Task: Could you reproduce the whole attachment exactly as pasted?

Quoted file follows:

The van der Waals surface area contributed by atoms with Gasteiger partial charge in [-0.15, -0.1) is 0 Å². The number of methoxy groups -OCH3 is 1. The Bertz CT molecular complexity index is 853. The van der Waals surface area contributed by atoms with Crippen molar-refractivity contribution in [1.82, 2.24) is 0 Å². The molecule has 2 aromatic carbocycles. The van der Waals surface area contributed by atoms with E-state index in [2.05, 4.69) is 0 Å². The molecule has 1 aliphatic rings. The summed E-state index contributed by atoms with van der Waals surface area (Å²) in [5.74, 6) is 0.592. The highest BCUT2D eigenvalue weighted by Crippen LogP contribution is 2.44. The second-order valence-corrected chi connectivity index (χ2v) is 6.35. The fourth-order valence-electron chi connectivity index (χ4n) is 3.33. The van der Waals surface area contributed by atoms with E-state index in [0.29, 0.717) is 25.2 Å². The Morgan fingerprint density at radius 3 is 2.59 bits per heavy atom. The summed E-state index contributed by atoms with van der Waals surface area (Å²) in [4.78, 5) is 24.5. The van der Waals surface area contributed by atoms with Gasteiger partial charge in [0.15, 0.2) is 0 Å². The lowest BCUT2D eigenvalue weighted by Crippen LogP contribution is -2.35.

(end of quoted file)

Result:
The van der Waals surface area contributed by atoms with Gasteiger partial charge in [-0.15, -0.1) is 0 Å². The number of methoxy groups -OCH3 is 1. The Bertz CT molecular complexity index is 853. The van der Waals surface area contributed by atoms with Crippen molar-refractivity contribution in [1.82, 2.24) is 0 Å². The molecule has 2 aromatic carbocycles. The van der Waals surface area contributed by atoms with E-state index in [2.05, 4.69) is 0 Å². The molecule has 1 aliphatic rings. The summed E-state index contributed by atoms with van der Waals surface area (Å²) in [5.74, 6) is 0.592. The highest BCUT2D eigenvalue weighted by Crippen LogP contribution is 2.44. The second-order valence-corrected chi connectivity index (χ2v) is 6.35. The fourth-order valence-electron chi connectivity index (χ4n) is 3.33. The van der Waals surface area contributed by atoms with E-state index in [0.29, 0.717) is 25.2 Å². The Morgan fingerprint density at radius 3 is 2.59 bits per heavy atom. The summed E-state index contributed by atoms with van der Waals surface area (Å²) in [4.78, 5) is 24.5. The van der Waals surface area contributed by atoms with Gasteiger partial charge in [0.15, 0.2) is 0 Å². The lowest BCUT2D eigenvalue weighted by Crippen LogP contribution is -2.35.